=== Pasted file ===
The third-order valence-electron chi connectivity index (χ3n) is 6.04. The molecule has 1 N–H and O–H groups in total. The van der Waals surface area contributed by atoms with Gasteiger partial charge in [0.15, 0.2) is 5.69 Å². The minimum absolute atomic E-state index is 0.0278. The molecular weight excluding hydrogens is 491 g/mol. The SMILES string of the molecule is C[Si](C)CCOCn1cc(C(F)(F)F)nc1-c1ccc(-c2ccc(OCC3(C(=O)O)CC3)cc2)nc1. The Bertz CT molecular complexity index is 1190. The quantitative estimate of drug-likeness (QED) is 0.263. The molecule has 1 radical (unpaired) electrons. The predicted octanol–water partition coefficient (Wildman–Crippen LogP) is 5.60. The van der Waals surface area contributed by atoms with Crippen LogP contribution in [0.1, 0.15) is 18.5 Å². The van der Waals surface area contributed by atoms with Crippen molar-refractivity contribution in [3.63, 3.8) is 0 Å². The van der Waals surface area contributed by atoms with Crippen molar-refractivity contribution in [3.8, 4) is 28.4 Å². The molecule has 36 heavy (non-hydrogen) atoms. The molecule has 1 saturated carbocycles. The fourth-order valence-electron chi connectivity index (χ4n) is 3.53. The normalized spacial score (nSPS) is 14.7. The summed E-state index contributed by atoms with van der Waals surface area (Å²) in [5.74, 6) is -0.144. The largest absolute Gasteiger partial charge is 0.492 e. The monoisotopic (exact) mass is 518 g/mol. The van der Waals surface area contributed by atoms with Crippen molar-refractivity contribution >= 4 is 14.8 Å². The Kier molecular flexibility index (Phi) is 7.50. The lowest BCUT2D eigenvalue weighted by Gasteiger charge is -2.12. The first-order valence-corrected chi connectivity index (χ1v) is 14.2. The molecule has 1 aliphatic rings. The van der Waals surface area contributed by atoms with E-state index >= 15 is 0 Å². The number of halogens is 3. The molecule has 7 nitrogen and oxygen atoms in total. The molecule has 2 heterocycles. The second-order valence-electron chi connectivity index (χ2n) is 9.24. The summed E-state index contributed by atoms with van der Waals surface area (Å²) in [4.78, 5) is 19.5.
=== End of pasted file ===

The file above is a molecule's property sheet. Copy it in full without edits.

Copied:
The third-order valence-electron chi connectivity index (χ3n) is 6.04. The molecule has 1 N–H and O–H groups in total. The van der Waals surface area contributed by atoms with Gasteiger partial charge in [0.15, 0.2) is 5.69 Å². The minimum absolute atomic E-state index is 0.0278. The molecular weight excluding hydrogens is 491 g/mol. The SMILES string of the molecule is C[Si](C)CCOCn1cc(C(F)(F)F)nc1-c1ccc(-c2ccc(OCC3(C(=O)O)CC3)cc2)nc1. The Bertz CT molecular complexity index is 1190. The quantitative estimate of drug-likeness (QED) is 0.263. The molecule has 1 radical (unpaired) electrons. The predicted octanol–water partition coefficient (Wildman–Crippen LogP) is 5.60. The van der Waals surface area contributed by atoms with Crippen LogP contribution in [0.1, 0.15) is 18.5 Å². The van der Waals surface area contributed by atoms with Crippen molar-refractivity contribution in [3.63, 3.8) is 0 Å². The van der Waals surface area contributed by atoms with Crippen molar-refractivity contribution in [3.8, 4) is 28.4 Å². The molecule has 36 heavy (non-hydrogen) atoms. The molecule has 1 saturated carbocycles. The fourth-order valence-electron chi connectivity index (χ4n) is 3.53. The normalized spacial score (nSPS) is 14.7. The summed E-state index contributed by atoms with van der Waals surface area (Å²) in [5.74, 6) is -0.144. The largest absolute Gasteiger partial charge is 0.492 e. The monoisotopic (exact) mass is 518 g/mol. The van der Waals surface area contributed by atoms with Crippen molar-refractivity contribution >= 4 is 14.8 Å². The Kier molecular flexibility index (Phi) is 7.50. The lowest BCUT2D eigenvalue weighted by Gasteiger charge is -2.12. The first-order valence-corrected chi connectivity index (χ1v) is 14.2. The molecule has 1 aliphatic rings. The van der Waals surface area contributed by atoms with E-state index >= 15 is 0 Å². The number of halogens is 3. The molecule has 7 nitrogen and oxygen atoms in total. The molecule has 2 heterocycles. The second-order valence-electron chi connectivity index (χ2n) is 9.24. The summed E-state index contributed by atoms with van der Waals surface area (Å²) in [4.78, 5) is 19.5.